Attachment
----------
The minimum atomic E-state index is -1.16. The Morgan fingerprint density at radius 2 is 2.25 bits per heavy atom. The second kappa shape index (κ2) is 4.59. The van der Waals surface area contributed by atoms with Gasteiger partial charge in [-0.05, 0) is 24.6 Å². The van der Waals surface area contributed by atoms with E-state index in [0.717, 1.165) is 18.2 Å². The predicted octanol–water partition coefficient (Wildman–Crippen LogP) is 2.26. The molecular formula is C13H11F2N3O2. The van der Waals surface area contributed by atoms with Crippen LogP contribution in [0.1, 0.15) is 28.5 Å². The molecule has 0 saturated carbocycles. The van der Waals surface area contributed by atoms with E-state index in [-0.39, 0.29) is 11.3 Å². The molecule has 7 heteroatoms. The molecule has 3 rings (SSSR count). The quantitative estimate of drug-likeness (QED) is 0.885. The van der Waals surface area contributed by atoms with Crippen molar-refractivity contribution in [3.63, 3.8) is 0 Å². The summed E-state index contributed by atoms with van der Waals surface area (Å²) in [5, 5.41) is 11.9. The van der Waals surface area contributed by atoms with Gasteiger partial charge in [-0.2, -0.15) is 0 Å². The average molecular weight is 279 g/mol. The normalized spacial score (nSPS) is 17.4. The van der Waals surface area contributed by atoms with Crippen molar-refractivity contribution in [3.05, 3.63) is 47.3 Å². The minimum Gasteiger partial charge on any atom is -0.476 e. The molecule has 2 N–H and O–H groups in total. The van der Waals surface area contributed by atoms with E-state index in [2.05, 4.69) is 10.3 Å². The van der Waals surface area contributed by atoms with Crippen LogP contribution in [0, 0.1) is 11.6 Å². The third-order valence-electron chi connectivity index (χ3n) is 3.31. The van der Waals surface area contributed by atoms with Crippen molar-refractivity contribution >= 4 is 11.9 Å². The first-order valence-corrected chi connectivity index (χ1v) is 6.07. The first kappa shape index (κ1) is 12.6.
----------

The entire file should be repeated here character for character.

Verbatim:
The minimum atomic E-state index is -1.16. The Morgan fingerprint density at radius 2 is 2.25 bits per heavy atom. The second kappa shape index (κ2) is 4.59. The van der Waals surface area contributed by atoms with Gasteiger partial charge in [-0.05, 0) is 24.6 Å². The van der Waals surface area contributed by atoms with E-state index in [0.717, 1.165) is 18.2 Å². The predicted octanol–water partition coefficient (Wildman–Crippen LogP) is 2.26. The molecular formula is C13H11F2N3O2. The van der Waals surface area contributed by atoms with Crippen LogP contribution in [0.1, 0.15) is 28.5 Å². The molecule has 0 saturated carbocycles. The van der Waals surface area contributed by atoms with E-state index in [-0.39, 0.29) is 11.3 Å². The molecule has 7 heteroatoms. The molecule has 3 rings (SSSR count). The quantitative estimate of drug-likeness (QED) is 0.885. The van der Waals surface area contributed by atoms with Crippen molar-refractivity contribution in [3.63, 3.8) is 0 Å². The summed E-state index contributed by atoms with van der Waals surface area (Å²) in [5, 5.41) is 11.9. The van der Waals surface area contributed by atoms with Gasteiger partial charge in [-0.2, -0.15) is 0 Å². The average molecular weight is 279 g/mol. The normalized spacial score (nSPS) is 17.4. The van der Waals surface area contributed by atoms with Crippen molar-refractivity contribution in [3.05, 3.63) is 47.3 Å². The minimum Gasteiger partial charge on any atom is -0.476 e. The molecule has 2 N–H and O–H groups in total. The van der Waals surface area contributed by atoms with E-state index in [2.05, 4.69) is 10.3 Å². The van der Waals surface area contributed by atoms with Crippen LogP contribution in [0, 0.1) is 11.6 Å². The third-order valence-electron chi connectivity index (χ3n) is 3.31. The van der Waals surface area contributed by atoms with Crippen molar-refractivity contribution >= 4 is 11.9 Å². The first-order valence-corrected chi connectivity index (χ1v) is 6.07. The first kappa shape index (κ1) is 12.6.